Resident's Forum |

The Top 10 List for a Safe and Effective Sign-out

Clinton D. Kemp, MD; Jonathan M. Bath, MBBS; Jonathan Berger, MD; Aaron Bergsman, MBBS; Trevor Ellison, MD; Katherine Emery, MD; Jacqueline Garonzik-Wang, MD; Helen G. Hui-Chou, MD; Skye C. Mayo, MD, MPH; Oscar K. Serrano, MD; Sachin Shridharani, MD; Kashif Zuberi, MBChB; Pamela A. Lipsett, MD; Julie A. Freischlag, MD
Arch Surg. 2008;143(10):1008-1010. doi:10.1001/archsurg.143.10.1008.
Text Size: A A A
Published online

With the advent of the 80-hour workweek, much attention has been focused on the benefits of shorter work hours regarding resident fatigue and reduced medical errors. Along with this change, however, there has been more reliance on multiple teams of residents who assume the care of inpatients at different times. In this new paradigm, a safe and effective sign-out process is needed to ensure a seamless transition of care from one resident to another. Several studies have been published on the sign-out process among interns in internal medicine, but the literature is sparse with regards to the best way to hand over care of a busy inpatient surgical service. To aid in this process, the Halsted surgical interns performed a review of the current literature on this topic. They also reflected on their personal experiences and developed a 10-point method for safe and effective sign-outs. This process is emphasized for incoming interns and used across the various surgical services at The Johns Hopkins Hospital.

Sign In to Access Full Content

Don't have Access?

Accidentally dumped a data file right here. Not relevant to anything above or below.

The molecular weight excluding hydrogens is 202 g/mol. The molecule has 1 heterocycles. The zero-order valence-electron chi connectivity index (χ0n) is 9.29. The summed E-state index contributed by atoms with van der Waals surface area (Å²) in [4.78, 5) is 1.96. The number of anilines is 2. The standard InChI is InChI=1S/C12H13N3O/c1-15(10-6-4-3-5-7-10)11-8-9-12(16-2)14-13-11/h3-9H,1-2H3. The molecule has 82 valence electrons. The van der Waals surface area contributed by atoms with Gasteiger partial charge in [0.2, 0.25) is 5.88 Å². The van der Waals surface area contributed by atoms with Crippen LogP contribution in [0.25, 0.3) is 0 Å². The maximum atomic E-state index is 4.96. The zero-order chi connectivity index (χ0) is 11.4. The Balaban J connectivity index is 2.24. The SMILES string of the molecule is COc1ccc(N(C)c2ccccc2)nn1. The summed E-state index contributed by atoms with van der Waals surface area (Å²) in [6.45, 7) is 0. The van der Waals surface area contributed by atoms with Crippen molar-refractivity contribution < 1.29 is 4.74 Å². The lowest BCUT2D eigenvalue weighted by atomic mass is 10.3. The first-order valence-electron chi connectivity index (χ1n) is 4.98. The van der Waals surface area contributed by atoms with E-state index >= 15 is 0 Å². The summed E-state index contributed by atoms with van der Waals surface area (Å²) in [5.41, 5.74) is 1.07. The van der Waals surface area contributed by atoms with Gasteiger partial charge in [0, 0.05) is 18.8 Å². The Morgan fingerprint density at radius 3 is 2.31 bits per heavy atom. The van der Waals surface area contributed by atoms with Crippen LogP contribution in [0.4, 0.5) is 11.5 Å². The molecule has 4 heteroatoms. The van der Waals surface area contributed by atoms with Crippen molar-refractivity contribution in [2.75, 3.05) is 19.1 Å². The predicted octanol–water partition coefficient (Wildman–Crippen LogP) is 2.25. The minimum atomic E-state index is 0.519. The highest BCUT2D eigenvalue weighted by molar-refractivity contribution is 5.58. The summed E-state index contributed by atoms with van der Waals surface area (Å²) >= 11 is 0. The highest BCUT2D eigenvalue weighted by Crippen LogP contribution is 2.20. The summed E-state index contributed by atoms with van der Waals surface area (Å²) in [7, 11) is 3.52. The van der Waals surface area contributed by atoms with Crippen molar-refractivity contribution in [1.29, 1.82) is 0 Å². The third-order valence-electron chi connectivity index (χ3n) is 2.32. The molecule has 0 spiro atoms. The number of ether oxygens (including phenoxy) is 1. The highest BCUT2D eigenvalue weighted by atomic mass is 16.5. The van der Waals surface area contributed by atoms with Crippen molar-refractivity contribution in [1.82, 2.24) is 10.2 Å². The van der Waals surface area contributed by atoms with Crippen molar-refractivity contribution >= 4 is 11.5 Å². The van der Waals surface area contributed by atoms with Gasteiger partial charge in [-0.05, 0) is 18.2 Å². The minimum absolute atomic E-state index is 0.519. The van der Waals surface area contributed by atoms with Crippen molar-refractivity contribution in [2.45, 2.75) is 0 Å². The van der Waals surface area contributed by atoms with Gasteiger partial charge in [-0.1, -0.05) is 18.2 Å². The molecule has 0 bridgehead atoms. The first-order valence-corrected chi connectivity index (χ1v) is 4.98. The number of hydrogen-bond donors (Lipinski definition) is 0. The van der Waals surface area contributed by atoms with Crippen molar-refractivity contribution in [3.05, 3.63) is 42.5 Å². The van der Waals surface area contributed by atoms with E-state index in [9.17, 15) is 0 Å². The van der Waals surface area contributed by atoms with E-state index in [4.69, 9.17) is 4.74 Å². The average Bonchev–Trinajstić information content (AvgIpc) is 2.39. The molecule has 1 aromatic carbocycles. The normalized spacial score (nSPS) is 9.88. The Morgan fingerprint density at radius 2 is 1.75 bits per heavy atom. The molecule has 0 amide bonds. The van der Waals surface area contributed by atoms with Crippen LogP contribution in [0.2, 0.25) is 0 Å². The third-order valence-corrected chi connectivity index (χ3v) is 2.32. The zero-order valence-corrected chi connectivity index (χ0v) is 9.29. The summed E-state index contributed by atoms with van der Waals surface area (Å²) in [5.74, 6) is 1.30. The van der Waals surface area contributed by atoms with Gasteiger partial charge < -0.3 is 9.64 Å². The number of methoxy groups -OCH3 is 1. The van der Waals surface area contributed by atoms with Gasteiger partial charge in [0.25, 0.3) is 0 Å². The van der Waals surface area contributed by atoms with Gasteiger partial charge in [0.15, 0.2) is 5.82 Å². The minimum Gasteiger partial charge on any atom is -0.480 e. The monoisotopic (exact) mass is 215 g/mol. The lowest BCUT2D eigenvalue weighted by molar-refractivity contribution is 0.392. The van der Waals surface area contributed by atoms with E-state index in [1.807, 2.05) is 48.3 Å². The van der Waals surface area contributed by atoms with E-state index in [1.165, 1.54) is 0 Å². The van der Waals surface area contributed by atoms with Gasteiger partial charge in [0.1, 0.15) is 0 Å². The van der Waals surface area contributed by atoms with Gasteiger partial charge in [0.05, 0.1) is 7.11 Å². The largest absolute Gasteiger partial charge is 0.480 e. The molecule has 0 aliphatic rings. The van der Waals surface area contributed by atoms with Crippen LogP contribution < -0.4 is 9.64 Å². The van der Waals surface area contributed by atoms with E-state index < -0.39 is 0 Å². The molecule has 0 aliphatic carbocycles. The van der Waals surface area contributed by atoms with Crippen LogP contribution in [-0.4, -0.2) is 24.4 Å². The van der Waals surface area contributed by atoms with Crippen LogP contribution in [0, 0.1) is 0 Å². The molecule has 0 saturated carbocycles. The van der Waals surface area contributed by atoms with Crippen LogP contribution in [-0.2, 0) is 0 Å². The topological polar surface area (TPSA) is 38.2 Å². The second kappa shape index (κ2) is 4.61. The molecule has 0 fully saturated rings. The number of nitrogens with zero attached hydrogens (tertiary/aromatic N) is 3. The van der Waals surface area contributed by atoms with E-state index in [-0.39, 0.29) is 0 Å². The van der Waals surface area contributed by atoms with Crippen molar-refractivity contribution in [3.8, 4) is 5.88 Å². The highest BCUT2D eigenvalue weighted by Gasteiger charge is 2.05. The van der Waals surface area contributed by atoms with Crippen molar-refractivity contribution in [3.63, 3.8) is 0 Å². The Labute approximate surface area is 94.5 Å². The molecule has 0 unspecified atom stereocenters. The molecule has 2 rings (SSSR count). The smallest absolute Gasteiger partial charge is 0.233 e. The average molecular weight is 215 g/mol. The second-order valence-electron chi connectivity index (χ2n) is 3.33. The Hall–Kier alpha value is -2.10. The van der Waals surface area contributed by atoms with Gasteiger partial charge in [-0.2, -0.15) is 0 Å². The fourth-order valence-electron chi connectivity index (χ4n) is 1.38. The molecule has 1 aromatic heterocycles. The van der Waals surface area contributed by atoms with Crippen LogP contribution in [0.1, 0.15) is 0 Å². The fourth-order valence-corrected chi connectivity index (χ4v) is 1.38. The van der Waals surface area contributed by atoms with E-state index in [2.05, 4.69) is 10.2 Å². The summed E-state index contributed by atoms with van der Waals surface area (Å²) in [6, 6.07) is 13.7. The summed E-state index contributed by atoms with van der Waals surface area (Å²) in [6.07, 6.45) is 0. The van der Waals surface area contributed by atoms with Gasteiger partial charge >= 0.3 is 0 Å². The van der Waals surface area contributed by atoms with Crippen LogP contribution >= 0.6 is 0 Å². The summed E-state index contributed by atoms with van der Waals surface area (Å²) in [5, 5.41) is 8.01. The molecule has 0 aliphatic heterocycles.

Register and get free email Table of Contents alerts, saved searches, PowerPoint downloads, CME quizzes, and more

Subscribe for full-text access to content from 1998 forward and a host of useful features

Activate your current subscription (AMA members and current subscribers)

Purchase Online Access to this article for 24 hours





Meets CME requirements for:
Browse CME for all U.S. States
Accreditation Information
The American Medical Association is accredited by the Accreditation Council for Continuing Medical Education to provide continuing medical education for physicians. The AMA designates this journal-based CME activity for a maximum of 1 AMA PRA Category 1 CreditTM per course. Physicians should claim only the credit commensurate with the extent of their participation in the activity. Physicians who complete the CME course and score at least 80% correct on the quiz are eligible for AMA PRA Category 1 CreditTM.
Note: You must get at least of the answers correct to pass this quiz.
You have not filled in all the answers to complete this quiz
The following questions were not answered:
Sorry, you have unsuccessfully completed this CME quiz with a score of
The following questions were not answered correctly:
Commitment to Change (optional):
Indicate what change(s) you will implement in your practice, if any, based on this CME course.
Your quiz results:
The filled radio buttons indicate your responses. The preferred responses are highlighted
For CME Course: A Proposed Model for Initial Assessment and Management of Acute Heart Failure Syndromes
Indicate what changes(s) you will implement in your practice, if any, based on this CME course.
Citing articles are presented as examples only. In non-demo SCM6 implementation, integration with CrossRef’s "Cited By" API will populate this tab (http://www.crossref.org/citedby.html).
Submit a Comment


Some tools below are only available to our subscribers or users with an online account.

Sign In to Access Full Content

Related Content

Customize your page view by dragging & repositioning the boxes below.

Articles Related By Topic
Related Topics
PubMed Articles